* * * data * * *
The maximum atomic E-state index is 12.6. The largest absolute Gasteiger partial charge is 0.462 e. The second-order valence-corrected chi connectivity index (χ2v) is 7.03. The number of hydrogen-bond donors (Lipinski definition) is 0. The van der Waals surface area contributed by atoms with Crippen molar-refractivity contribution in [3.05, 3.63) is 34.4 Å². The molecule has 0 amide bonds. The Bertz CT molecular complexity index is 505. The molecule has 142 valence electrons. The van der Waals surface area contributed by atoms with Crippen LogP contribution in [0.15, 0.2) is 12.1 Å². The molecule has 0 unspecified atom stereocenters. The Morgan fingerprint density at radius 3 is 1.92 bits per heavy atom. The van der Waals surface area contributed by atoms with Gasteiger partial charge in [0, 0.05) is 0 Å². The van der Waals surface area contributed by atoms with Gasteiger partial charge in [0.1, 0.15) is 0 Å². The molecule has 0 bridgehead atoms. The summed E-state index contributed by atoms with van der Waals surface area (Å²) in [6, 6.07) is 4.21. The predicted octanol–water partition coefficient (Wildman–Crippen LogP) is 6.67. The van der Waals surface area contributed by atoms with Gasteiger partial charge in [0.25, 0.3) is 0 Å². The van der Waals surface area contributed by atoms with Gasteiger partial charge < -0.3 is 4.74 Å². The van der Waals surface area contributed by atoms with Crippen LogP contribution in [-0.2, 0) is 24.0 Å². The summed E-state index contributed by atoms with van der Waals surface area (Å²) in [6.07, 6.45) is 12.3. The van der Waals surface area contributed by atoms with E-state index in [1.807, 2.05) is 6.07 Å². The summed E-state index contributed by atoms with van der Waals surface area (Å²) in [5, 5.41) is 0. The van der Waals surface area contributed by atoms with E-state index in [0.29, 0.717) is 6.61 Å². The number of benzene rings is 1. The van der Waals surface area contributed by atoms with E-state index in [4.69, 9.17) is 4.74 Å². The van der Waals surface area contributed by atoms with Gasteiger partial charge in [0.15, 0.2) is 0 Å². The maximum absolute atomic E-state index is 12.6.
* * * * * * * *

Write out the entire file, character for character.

The maximum atomic E-state index is 12.6. The largest absolute Gasteiger partial charge is 0.462 e. The second-order valence-corrected chi connectivity index (χ2v) is 7.03. The number of hydrogen-bond donors (Lipinski definition) is 0. The van der Waals surface area contributed by atoms with Crippen molar-refractivity contribution in [3.05, 3.63) is 34.4 Å². The molecule has 0 amide bonds. The Bertz CT molecular complexity index is 505. The molecule has 142 valence electrons. The van der Waals surface area contributed by atoms with Crippen LogP contribution in [0.15, 0.2) is 12.1 Å². The molecule has 0 unspecified atom stereocenters. The Morgan fingerprint density at radius 3 is 1.92 bits per heavy atom. The van der Waals surface area contributed by atoms with Gasteiger partial charge in [0, 0.05) is 0 Å². The van der Waals surface area contributed by atoms with Gasteiger partial charge in [0.1, 0.15) is 0 Å². The molecule has 0 bridgehead atoms. The summed E-state index contributed by atoms with van der Waals surface area (Å²) in [6, 6.07) is 4.21. The predicted octanol–water partition coefficient (Wildman–Crippen LogP) is 6.67. The van der Waals surface area contributed by atoms with Gasteiger partial charge in [0.25, 0.3) is 0 Å². The van der Waals surface area contributed by atoms with Gasteiger partial charge < -0.3 is 4.74 Å². The van der Waals surface area contributed by atoms with Crippen LogP contribution in [-0.2, 0) is 24.0 Å². The summed E-state index contributed by atoms with van der Waals surface area (Å²) in [6.07, 6.45) is 12.3. The van der Waals surface area contributed by atoms with E-state index in [1.807, 2.05) is 6.07 Å². The summed E-state index contributed by atoms with van der Waals surface area (Å²) in [5, 5.41) is 0. The van der Waals surface area contributed by atoms with E-state index in [0.29, 0.717) is 6.61 Å². The number of benzene rings is 1. The van der Waals surface area contributed by atoms with E-state index in [4.69, 9.17) is 4.74 Å². The van der Waals surface area contributed by atoms with Gasteiger partial charge in [0.15, 0.2) is 0 Å². The maximum absolute atomic E-state index is 12.6.